Insurance breaks aside, being close to a hospital or fire station is among the top considerations for elderly individuals and those living unpredictable medical conditions.
Another benefit has something to do with the calm and assurance you get knowing that, in the event of a fire, help is a few blocks away.
If you live in a place like Florida where hurricanes are commonplace, emergency response centers such as fire stations are normally given a high priority for the repair of the electric grid and water supply.
So, if your house happens to be connected to the same grid as your local fire station, you might never experience power interruption even during disasters.
This means your air conditioning and other electric appliances will keep running when your neighbors are scrambling to set up emergency sources of power.
4. Potential increase in value
Don’t be surprised when the buyer ends up liking the home for the same reason as you – proximity to the fire station translates to reduced response time for emergencies.
The Two Cons Of Relocating Near A Fire Station
Here is why living near a fire station may not be a great idea:
1. Noise pollution from repetitive sirens/horns
Truck operators have to blare their horn/siren to alert all the oncoming traffic that fire response teams are entering the street as well as warn other motorists to give way.
While individual city or town noise ordinances may vary, fire trucks typically activate the sirens as they leave the fire station park, regardless of the hour of the day.
As such, you can assume that the activities taking place at the nearby fire station will generate enough noise to bother everyone in the neighborhood.
Since you are fully aware of the noise annoyance and you anticipate it, the operative question here becomes: “how much?”
Unfortunately, you can’t be assured that the noise levels from the fire station will always be within your ‘acceptable’ limits.
And since noise is the primary objection for most people when hunting for a house, ignoring the fact that your home is close to a fire station can easily qualify as a mindless stumble into a trap.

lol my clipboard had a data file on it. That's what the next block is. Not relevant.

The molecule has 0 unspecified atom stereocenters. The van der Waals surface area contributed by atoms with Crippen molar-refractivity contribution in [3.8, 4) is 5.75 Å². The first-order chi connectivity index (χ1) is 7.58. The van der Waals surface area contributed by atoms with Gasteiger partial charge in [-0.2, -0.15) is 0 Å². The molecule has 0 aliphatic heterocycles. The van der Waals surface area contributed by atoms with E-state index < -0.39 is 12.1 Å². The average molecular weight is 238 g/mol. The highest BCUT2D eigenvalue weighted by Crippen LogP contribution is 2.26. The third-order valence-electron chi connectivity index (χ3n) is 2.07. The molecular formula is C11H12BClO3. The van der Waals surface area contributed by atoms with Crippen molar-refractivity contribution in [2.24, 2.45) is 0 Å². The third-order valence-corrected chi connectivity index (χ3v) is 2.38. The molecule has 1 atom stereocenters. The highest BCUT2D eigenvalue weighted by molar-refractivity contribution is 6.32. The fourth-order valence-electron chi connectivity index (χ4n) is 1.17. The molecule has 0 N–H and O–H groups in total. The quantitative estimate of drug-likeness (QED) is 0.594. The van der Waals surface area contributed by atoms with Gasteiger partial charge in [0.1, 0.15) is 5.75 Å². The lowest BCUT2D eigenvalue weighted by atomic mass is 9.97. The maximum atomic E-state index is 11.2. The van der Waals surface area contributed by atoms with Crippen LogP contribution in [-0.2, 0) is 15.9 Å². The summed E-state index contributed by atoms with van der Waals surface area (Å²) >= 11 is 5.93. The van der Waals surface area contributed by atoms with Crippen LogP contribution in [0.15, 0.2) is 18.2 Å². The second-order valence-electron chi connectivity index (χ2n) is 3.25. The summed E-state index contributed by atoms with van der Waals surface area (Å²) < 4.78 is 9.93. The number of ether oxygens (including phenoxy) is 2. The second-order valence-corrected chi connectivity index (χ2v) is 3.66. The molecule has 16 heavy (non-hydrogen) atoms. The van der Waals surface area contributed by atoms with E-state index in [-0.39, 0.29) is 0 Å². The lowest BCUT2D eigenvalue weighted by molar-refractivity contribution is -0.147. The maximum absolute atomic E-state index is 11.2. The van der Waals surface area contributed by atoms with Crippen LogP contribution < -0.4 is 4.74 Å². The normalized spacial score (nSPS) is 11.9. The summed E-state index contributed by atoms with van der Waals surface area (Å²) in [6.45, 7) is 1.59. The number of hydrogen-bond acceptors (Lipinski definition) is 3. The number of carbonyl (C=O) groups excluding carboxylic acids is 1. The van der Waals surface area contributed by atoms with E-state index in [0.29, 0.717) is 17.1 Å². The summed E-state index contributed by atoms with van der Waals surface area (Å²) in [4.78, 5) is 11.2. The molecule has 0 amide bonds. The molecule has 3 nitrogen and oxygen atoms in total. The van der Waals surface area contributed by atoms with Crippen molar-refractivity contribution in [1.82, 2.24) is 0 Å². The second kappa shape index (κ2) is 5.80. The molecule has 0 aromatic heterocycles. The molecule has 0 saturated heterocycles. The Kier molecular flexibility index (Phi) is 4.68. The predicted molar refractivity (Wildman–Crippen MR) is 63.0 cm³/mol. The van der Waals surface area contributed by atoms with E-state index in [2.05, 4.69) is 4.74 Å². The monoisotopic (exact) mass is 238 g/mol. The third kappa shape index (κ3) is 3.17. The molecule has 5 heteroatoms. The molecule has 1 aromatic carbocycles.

Although well-insulated doors and windows can help prevent the noise problem, the difference will still be clear to you.
You certainly don’t want to upset your kids and pets with loud sirens daily.
2. Low resale value
Only buy a home close to a fire station when you plan to live in it forever without thinking of selling it.
If you are thinking of reselling your home in the future, you should consider the impact proximity the fire facility will have on the home’s value or time on the market.
There’s no in-depth study out there supporting the notion that homes close to busy highways and fire stations appreciate poorly, but since it’s a common perception that they do, you better put it into consideration.
The fact that a buyer is more likely to consider the noise and get turned off by its presence means this is a risky bet.
You could actually end up with a poorly appreciated or depreciated home solely because of its proximity to the station.
A home close to a fire station is a mixed basket of fruits.
While it could mean you don’t have to worry about the fire truck driving long distances to put out the fire in your neighborhood, the constant sirens and horns may amount to a considerable bother.
Also, you need to seriously consider the resale value of your home.
Some buyers will be less willing to purchase a property situated close to such a noisy spot.